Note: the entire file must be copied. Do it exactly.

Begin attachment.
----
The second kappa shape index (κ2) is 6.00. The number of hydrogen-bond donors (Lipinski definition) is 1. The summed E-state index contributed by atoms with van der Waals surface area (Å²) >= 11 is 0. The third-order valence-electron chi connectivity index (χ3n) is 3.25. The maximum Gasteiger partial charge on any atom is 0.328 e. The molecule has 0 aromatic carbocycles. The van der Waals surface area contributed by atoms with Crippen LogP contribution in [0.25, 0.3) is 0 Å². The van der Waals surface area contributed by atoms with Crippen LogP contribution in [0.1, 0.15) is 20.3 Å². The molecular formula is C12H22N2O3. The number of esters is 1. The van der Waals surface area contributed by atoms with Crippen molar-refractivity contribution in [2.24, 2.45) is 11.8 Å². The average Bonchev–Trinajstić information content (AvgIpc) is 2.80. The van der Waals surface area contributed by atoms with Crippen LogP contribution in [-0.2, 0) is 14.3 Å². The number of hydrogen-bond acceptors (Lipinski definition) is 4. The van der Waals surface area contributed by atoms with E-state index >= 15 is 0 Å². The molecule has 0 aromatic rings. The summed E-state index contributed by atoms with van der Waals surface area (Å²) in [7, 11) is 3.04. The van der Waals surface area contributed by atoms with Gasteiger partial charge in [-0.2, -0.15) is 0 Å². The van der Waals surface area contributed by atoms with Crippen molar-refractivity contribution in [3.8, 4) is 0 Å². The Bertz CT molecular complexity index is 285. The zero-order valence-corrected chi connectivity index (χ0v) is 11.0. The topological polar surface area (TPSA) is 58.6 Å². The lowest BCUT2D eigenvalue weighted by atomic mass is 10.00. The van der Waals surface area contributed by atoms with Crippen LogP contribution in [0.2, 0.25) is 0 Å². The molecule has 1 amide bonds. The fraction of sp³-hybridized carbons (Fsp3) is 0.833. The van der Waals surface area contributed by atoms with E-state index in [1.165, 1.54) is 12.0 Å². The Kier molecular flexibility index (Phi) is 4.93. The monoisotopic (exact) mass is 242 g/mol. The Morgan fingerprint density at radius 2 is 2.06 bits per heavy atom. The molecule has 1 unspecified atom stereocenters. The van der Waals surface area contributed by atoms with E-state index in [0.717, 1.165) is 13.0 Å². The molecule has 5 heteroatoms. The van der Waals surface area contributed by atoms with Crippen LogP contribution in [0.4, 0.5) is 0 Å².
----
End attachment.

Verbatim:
The second kappa shape index (κ2) is 6.00. The number of hydrogen-bond donors (Lipinski definition) is 1. The summed E-state index contributed by atoms with van der Waals surface area (Å²) >= 11 is 0. The third-order valence-electron chi connectivity index (χ3n) is 3.25. The maximum Gasteiger partial charge on any atom is 0.328 e. The molecule has 0 aromatic carbocycles. The van der Waals surface area contributed by atoms with Crippen LogP contribution in [0.25, 0.3) is 0 Å². The van der Waals surface area contributed by atoms with Crippen LogP contribution in [0.1, 0.15) is 20.3 Å². The molecular formula is C12H22N2O3. The number of esters is 1. The van der Waals surface area contributed by atoms with Crippen molar-refractivity contribution in [2.24, 2.45) is 11.8 Å². The average Bonchev–Trinajstić information content (AvgIpc) is 2.80. The van der Waals surface area contributed by atoms with Crippen LogP contribution in [-0.2, 0) is 14.3 Å². The number of hydrogen-bond acceptors (Lipinski definition) is 4. The van der Waals surface area contributed by atoms with E-state index >= 15 is 0 Å². The molecule has 0 aromatic rings. The summed E-state index contributed by atoms with van der Waals surface area (Å²) in [7, 11) is 3.04. The van der Waals surface area contributed by atoms with Gasteiger partial charge in [-0.2, -0.15) is 0 Å². The van der Waals surface area contributed by atoms with Crippen molar-refractivity contribution in [3.8, 4) is 0 Å². The Bertz CT molecular complexity index is 285. The zero-order valence-corrected chi connectivity index (χ0v) is 11.0. The topological polar surface area (TPSA) is 58.6 Å². The lowest BCUT2D eigenvalue weighted by atomic mass is 10.00. The van der Waals surface area contributed by atoms with Crippen LogP contribution in [0.2, 0.25) is 0 Å². The molecule has 1 amide bonds. The fraction of sp³-hybridized carbons (Fsp3) is 0.833. The van der Waals surface area contributed by atoms with E-state index in [1.165, 1.54) is 12.0 Å². The Kier molecular flexibility index (Phi) is 4.93. The monoisotopic (exact) mass is 242 g/mol. The Morgan fingerprint density at radius 2 is 2.06 bits per heavy atom. The molecule has 1 unspecified atom stereocenters. The van der Waals surface area contributed by atoms with E-state index in [0.717, 1.165) is 13.0 Å². The molecule has 5 heteroatoms. The van der Waals surface area contributed by atoms with Crippen LogP contribution in [0.4, 0.5) is 0 Å².